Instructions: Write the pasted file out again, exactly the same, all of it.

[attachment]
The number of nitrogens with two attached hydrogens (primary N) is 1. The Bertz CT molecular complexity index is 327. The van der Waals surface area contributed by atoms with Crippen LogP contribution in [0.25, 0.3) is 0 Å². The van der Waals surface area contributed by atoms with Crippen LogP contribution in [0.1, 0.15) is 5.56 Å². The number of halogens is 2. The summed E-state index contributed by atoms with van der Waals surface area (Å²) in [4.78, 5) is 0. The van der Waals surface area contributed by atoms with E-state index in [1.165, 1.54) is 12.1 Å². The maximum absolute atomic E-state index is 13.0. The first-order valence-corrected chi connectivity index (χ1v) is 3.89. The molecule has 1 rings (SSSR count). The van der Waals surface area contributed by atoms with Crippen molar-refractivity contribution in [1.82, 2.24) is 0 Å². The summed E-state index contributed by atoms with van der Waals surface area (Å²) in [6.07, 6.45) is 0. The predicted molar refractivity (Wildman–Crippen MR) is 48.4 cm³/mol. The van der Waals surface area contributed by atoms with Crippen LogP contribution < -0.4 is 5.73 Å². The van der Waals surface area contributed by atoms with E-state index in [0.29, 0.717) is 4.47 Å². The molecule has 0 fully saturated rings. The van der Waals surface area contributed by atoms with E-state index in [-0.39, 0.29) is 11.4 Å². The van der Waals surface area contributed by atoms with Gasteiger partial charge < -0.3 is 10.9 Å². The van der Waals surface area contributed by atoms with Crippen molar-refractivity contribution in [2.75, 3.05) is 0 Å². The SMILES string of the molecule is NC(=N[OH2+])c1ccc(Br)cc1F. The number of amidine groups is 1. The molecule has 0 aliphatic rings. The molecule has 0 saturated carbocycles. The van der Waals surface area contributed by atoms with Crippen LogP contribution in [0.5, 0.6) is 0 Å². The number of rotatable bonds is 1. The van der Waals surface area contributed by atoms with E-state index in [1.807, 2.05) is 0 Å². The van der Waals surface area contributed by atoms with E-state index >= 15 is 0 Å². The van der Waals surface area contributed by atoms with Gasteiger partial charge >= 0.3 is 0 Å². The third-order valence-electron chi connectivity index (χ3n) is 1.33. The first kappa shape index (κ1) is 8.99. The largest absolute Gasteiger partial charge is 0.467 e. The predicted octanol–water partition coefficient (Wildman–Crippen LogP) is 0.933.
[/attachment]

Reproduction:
The number of nitrogens with two attached hydrogens (primary N) is 1. The Bertz CT molecular complexity index is 327. The van der Waals surface area contributed by atoms with Crippen LogP contribution in [0.25, 0.3) is 0 Å². The van der Waals surface area contributed by atoms with Crippen LogP contribution in [0.1, 0.15) is 5.56 Å². The number of halogens is 2. The summed E-state index contributed by atoms with van der Waals surface area (Å²) in [4.78, 5) is 0. The van der Waals surface area contributed by atoms with E-state index in [1.165, 1.54) is 12.1 Å². The maximum absolute atomic E-state index is 13.0. The first-order valence-corrected chi connectivity index (χ1v) is 3.89. The molecule has 1 rings (SSSR count). The van der Waals surface area contributed by atoms with Crippen molar-refractivity contribution in [1.82, 2.24) is 0 Å². The summed E-state index contributed by atoms with van der Waals surface area (Å²) in [6.07, 6.45) is 0. The predicted molar refractivity (Wildman–Crippen MR) is 48.4 cm³/mol. The van der Waals surface area contributed by atoms with Crippen LogP contribution < -0.4 is 5.73 Å². The van der Waals surface area contributed by atoms with E-state index in [0.29, 0.717) is 4.47 Å². The molecule has 0 fully saturated rings. The van der Waals surface area contributed by atoms with E-state index in [-0.39, 0.29) is 11.4 Å². The van der Waals surface area contributed by atoms with Gasteiger partial charge < -0.3 is 10.9 Å². The van der Waals surface area contributed by atoms with Crippen molar-refractivity contribution in [2.75, 3.05) is 0 Å². The SMILES string of the molecule is NC(=N[OH2+])c1ccc(Br)cc1F. The number of amidine groups is 1. The molecule has 0 aliphatic rings. The molecule has 0 saturated carbocycles. The van der Waals surface area contributed by atoms with Crippen LogP contribution in [0.5, 0.6) is 0 Å². The number of rotatable bonds is 1. The van der Waals surface area contributed by atoms with E-state index in [1.807, 2.05) is 0 Å². The van der Waals surface area contributed by atoms with E-state index >= 15 is 0 Å². The van der Waals surface area contributed by atoms with Gasteiger partial charge >= 0.3 is 0 Å². The third-order valence-electron chi connectivity index (χ3n) is 1.33. The first kappa shape index (κ1) is 8.99. The largest absolute Gasteiger partial charge is 0.467 e. The predicted octanol–water partition coefficient (Wildman–Crippen LogP) is 0.933.